5 Years of RPM – A Review
It’s done. I’ve just completed the RPM Challenge for another year…that’s “35 minutes of recorded music or 10 songs during the month of February”. This year’s entry, entitled ‘Hector & the Hellcat’ makes five times I’ve done this exercise recording under the band name ‘Alive Underground’. I started back in 2008 with ‘Migration Song’, followed with ‘Still Kickin’ in 2009, ‘Cowtown Blues’ in 2011 and 2014’s ‘No Time (for Dreams)’.
‘Migration Song’ was a compilation of songs I’d been writing over several years beating the shipbuilding trail around North America; songs that gradually impressed upon me that I really enjoy turning a phrase. It’s something I’ve done my whole life kind of without even realizing it; muttering lyrics that came to me as I was doing other things. Every now and then a particular line would move me to jot it down. As time went by (as, thankfully it still does, I had a growing file of ‘Snippets’, as thankfully I still do) phrases & ideas became songs.
The subject matter of my writing has always been my experiences, my stories, my way of dealing with life and all its ups and downs. ‘Migration Song’ captures some of my first experiments in writing from the heart, from the first song I wrote specifically to learn a few guitar chords (‘Holes’ took about 25 or so years to get the last verse) to one I wrote entirely on the day that Dermot O’Reilly died (‘Old Irish Wake’).
That album was my first real experience recording my voice. I’ve never been entirely comfortable with how I sound on recordings but I’ve come to accept it. My friends tell me that really is how I sound so I suppose I’ve got to live with it! Suffice to say that I am no songbird. Nor, even after many years banging away on guitars, have I become a musician by ‘musician’ standards. Another thing I’ve come to accept. However, the snippets still keep coming so on I go. I couldn’t stop them if I tried.
‘Still Kickin’ came about from my having realized the world didn’t end as a result of my taking part in the Challenge the previous year so I included songs that I’d been working on (‘Outside, Looking In’, ‘Picture Me on a Highway’) plus a jumble of jams and things, singing lyrics direct from the Snippets pages freestyle and the appearance of my [then] young children having fun with microphones and instruments.
‘Cowtown Blues’ evolved at a low time in life. I was away working a contract in Calgary when my marriage fell apart and I was standing at an emotional crossroads. I was missing my children and pondering what was to come. I’m glad to say that my life has improved greatly since that time and although the album is probably the darkest I’ve done, It also has a couple of my favourite songs included on it (‘Train I Ride’, ‘The Wind’). Another item of note is that this album is when I got a little more focused on music production and bought a copy of Studio One DAW software. From here on there’s been a steep learning curve in the use of plugins and effects. The evidence of experimentation and my acceptance that this songwriting hobby is now becoming a calling of sorts is exhibited in all that comes afterwards. So far I’m not very good at the art of Recording Engineering but I take some pride in that I’m learning and that from every disaster there’s a lesson I’m taking away.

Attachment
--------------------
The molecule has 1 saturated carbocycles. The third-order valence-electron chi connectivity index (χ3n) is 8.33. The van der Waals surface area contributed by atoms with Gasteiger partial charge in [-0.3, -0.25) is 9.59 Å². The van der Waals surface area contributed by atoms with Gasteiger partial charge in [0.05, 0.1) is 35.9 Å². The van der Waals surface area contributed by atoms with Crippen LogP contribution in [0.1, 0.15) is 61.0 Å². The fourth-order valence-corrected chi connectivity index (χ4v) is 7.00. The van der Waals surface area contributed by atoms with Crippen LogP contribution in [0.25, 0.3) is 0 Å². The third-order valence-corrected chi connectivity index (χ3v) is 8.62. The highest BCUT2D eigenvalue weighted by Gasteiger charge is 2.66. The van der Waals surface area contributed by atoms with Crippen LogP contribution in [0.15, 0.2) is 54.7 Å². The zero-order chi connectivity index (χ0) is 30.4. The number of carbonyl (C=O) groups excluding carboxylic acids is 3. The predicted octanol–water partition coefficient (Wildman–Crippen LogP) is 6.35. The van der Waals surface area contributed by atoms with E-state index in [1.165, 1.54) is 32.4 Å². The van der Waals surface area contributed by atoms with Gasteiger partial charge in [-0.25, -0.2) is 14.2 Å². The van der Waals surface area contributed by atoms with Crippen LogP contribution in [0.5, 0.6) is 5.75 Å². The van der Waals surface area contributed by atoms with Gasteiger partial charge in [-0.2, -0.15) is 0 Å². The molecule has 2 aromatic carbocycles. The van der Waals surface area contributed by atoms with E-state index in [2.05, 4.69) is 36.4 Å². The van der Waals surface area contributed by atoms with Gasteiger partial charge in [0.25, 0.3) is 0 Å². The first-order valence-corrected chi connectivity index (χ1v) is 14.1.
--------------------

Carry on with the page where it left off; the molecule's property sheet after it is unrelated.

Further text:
‘No Time (for Dreams)’ is a continuation in experimentation but I’m noticing a theme coming about in my writing; the rise of songs around a concept. I envisioned how the cultures of the indigenous peoples of Labrador (where I grew up) may have mixed with the settlers of European decent (‘Naskapi Dream’, ‘All the way to Sept Isles’). Also on ‘No Time…’ is a kind of anthem to live by (‘Something on my Mind’) and a straight ahead Blues number (‘Buy Them Just to Drive Them’) although that one doesn’t feel finished yet…not happy with the last verse. There’s the first introduction of the ‘Hellcat’ on this album as well, in ‘Watcha’ Gonna Do Boy?’. This one came about from trying out some of the drum loops on the DAW.
‘Hector and the Hellcat’, this year’s effort sees more theme oriented writing in ‘Eric’s Theme’, an uncompleted song that I’m working into a reoccurance where Eric represents the settler to the new world from the West Country of England. This mirrors my own family history as my early relative moved from there to Trinity in the 1700’s. I see ‘Eric’ popping up over time/history as a sort of ghost commentator in the story of Newfoundland & Labrador’s populating…in songs still incubating! This album is also the official debut of the Hellcat as a songwriter with ‘Who Said?’, a soft contemplative story of love not working out. ‘Leaving the Lovely Young Ladies’ is probably my best song yet in my mind. It’s the story of William, a boy coming of age joins the Blue Puttees and goes overseas to fight in the Great War. This is woven into a tale including the Canadian Fighting Forces as well, a tip of my hat to those who protect us. The cause of our veterans then and now is incredibly important to my psyche and cannot be understated. Although I’ve not been in the Forces I have met many that I call ‘friends’ as a result of personal experiences and my time in military shipyards and design offices.
So…this has been a little long winded but I think a good summary of the results of having the gumption to accept the RPM Challenge. It has helped me focus, gain confidence and grow as an artist. I’m now working on songs, new and old in an effort to assemble a ‘real’ album of original works to offer up for public consumption. I will continue to write, sing, paint and draw as I have always done. Hopefully meeting more talented people, telling stories, having a laugh and ultimately enjoying life as long as I have left, and as always, keep moving…it’s harder to hit a moving target!
Snowden March 2015.